Trump administration gives go-ahead to use 'cyanide bombs' to kill wildlife


The Trump administration has reauthorized the use of 'cyanide bombs' – controversial poison devices designed to kill Coyotes, Red Foxes and other animals across the US that are deemed as pests by private farmers and ranchers.

The spring-loaded traps, called M-44s, are filled with sodium cyanide and are most frequently deployed by Wildlife Services, a federal agency in the US Department of Agriculture that kills vast numbers of wild animals each year to assist farmers.

In 2018, Wildlife Services reported that its agents had dispatched more than 1.5 million native animals, from North American Beavers to Black Bears, Grey Wolves, ducks and owls. Roughly 6,500 of them were killed by M-44s.

Coyote is among one of several familiar North American mammals to have been routinely targeted by M-44s (Joern Hauke / commons.wikimedia.org)

After completing the first phase of a routine review on 6 August, the US Environmental Protection Agency (EPA) announced that it would allow sodium cyanide's continued use in M-44s across the country on an interim basis.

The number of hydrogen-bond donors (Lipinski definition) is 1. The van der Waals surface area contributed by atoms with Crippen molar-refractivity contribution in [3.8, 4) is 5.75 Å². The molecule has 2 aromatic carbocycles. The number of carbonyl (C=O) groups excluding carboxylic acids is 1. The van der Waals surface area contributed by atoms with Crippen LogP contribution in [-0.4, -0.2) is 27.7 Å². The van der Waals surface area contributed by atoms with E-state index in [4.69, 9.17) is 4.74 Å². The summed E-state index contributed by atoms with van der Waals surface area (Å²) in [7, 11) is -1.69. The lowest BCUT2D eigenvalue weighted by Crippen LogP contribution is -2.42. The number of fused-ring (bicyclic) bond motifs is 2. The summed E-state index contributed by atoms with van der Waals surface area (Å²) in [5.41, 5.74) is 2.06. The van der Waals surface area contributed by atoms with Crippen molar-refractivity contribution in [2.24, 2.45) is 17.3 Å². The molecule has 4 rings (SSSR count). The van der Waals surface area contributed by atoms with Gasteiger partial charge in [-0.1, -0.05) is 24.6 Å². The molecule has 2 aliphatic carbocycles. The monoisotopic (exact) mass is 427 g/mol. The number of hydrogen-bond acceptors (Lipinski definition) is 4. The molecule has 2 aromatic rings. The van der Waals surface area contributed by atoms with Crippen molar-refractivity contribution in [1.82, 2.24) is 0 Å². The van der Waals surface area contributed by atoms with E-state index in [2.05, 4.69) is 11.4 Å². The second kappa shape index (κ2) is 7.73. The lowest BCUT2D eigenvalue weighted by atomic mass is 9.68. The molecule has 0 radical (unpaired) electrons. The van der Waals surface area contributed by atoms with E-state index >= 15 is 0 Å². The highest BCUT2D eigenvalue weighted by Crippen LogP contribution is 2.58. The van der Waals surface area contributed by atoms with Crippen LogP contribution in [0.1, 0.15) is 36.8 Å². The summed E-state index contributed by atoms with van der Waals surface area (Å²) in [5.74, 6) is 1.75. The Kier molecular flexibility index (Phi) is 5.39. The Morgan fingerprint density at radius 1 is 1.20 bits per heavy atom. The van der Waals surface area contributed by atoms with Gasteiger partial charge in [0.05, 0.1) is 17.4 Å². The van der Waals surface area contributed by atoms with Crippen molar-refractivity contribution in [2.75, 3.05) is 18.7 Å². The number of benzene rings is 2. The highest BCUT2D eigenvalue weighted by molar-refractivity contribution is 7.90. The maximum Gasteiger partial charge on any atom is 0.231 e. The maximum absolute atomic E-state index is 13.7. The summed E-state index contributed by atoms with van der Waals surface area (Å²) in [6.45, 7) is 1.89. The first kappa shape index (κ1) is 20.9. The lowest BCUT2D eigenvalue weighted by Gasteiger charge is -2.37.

However, the traps traps are facing increasing opposition from conservationists and members of the public alike and have, in the past, led to the accidental deaths of endangered species and domestic pets, as well as caused harm to humans.

In the months before the EPA announced the reauthorization, conservation groups and members of the public flooded the agency with comments calling for a total ban on the predator-killing poison across the US. According to an analysis provided by the Center for Biological Diversity, a leading opponent of M-44s, 99.9 per cent of all comments received by the EPA opposed the reauthorization of sodium cyanide for predator control purposes.

Brooks Fahy, the executive director of the environmental group Predator Defense and a leading opponent of M-44s, denounced the EPA's decision, describing it as a "complete disaster". He added that the EPA "ignored the facts and they ignored cases that, without a doubt, demonstrate that there is no way M-44s can be used safely".